The Event monitor project is an approach to network management based on message passing between manager and managed nodes. It's based on a client/server platform, where the server is the manager node, and all clients are managed nodes. This tool is under development, but has lots of features implemented, like a graphical console, message passing layer, one disk monitor and clients for sending messages (both API and binary forms are provided).
FAI (fully automatic installation) is a non-interactive system to install a Debian GNU/Linux operating system on a group of PCs or a Linux cluster. After installation, the systems are fully configured and ready to run. It is a scalable method for performing unattended installation and updating. Changes to the configuration files of the operating system are made by cfengine, shell, and Perl scripts.
FileTraq is a shell script designed to be run periodically from the root crontab. Each time, it compares a list of system files with the copies that it keeps. Any changes are reported in diff or patchfile style, and dated backup copies are kept. It lets you keep an eye on intruders who might change system files, or other sysadmins who don't tell you about changes. It even helps you keep track of your own changes, along with dated backups.
fillrio.sh is a standalone shell script that loads random MP3 files to all available memory in your rio. The RIO utility is required to interface with the RIO hardware. Special features of this tool include the ability to recursively scan your music archive directories, specify search strings and add to what's already loaded.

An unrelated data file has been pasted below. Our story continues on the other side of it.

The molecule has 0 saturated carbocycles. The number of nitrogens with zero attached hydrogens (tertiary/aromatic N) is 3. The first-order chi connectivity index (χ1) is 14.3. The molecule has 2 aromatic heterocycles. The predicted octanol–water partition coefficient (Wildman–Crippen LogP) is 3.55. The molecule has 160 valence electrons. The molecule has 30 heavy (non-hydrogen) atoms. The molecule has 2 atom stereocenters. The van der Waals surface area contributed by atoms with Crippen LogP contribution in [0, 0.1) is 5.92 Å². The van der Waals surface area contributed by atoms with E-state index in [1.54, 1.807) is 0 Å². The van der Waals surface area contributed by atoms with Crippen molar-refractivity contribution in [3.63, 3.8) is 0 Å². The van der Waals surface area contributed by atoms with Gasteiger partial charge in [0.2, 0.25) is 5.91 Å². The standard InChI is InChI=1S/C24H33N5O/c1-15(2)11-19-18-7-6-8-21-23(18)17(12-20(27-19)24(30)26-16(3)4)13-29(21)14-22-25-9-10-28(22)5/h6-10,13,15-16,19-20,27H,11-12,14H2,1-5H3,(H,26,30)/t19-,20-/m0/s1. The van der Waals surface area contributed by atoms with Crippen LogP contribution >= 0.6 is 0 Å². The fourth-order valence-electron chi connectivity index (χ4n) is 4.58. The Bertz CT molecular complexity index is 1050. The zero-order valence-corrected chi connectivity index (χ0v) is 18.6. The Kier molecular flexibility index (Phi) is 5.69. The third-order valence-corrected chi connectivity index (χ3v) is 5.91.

FSlint is a toolkit to find various forms of lint on a filesystem. At the moment it reports duplicate files, bad symbolic links, troublesome file names, empty directories, non stripped executables, temporary files, duplicate/conflicting (binary) names, and unused ext2 directory blocks.
Firewall is a set of scripts (firewall, fwup, and fwdown) that implement an ipchains firewall and various forms of network address and port translation. All you have to do is read the policy file and edit it to reflect your topology and filtering policy. It supports many different types of network topology (single host, traditional forwarding, masquerading, port forwarding, alias port forwarding and NAT), up to 10 untrusted interfaces each with their own policy, and over 50 network applications. It also supports centralised administration of multiple remote firewalls (meta-firewall).
gBootRoot makes the construction and development of distributions fun and simple with its Root Methods (Yard) and user-mode-linux test bed. Finish the product with a Boot Method (2-disk compression supported). Normal (non-root) users can make root filesystems and boot disks. It includes the make_debian script to create a testable user-mode-linux base Debian system, add-ons to enhance methods, and an MTD Emulator useful for running distributions made with the jffs/jffs2 filesystem.